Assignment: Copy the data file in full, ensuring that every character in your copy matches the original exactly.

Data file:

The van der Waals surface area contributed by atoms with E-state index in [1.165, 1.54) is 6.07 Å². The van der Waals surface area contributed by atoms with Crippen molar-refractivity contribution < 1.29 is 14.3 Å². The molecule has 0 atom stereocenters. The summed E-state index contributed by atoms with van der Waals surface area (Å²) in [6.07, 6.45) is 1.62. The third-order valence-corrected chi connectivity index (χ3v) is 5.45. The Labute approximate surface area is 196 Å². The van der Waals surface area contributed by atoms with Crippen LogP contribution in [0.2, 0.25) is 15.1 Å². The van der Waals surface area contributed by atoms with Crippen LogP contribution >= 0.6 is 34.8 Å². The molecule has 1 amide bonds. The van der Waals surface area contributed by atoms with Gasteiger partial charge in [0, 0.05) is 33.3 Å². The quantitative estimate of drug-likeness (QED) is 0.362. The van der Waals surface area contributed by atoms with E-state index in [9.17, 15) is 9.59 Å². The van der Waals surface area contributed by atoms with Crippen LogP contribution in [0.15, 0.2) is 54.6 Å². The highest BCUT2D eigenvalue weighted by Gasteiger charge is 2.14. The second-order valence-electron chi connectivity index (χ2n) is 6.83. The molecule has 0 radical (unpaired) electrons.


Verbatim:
The van der Waals surface area contributed by atoms with E-state index in [1.165, 1.54) is 6.07 Å². The van der Waals surface area contributed by atoms with Crippen molar-refractivity contribution < 1.29 is 14.3 Å². The molecule has 0 atom stereocenters. The summed E-state index contributed by atoms with van der Waals surface area (Å²) in [6.07, 6.45) is 1.62. The third-order valence-corrected chi connectivity index (χ3v) is 5.45. The Labute approximate surface area is 196 Å². The van der Waals surface area contributed by atoms with Crippen LogP contribution in [0.2, 0.25) is 15.1 Å². The van der Waals surface area contributed by atoms with Crippen LogP contribution >= 0.6 is 34.8 Å². The molecule has 1 amide bonds. The van der Waals surface area contributed by atoms with Gasteiger partial charge in [0, 0.05) is 33.3 Å². The quantitative estimate of drug-likeness (QED) is 0.362. The van der Waals surface area contributed by atoms with E-state index in [9.17, 15) is 9.59 Å². The van der Waals surface area contributed by atoms with Crippen LogP contribution in [0.15, 0.2) is 54.6 Å². The highest BCUT2D eigenvalue weighted by Gasteiger charge is 2.14. The second-order valence-electron chi connectivity index (χ2n) is 6.83. The molecule has 0 radical (unpaired) electrons.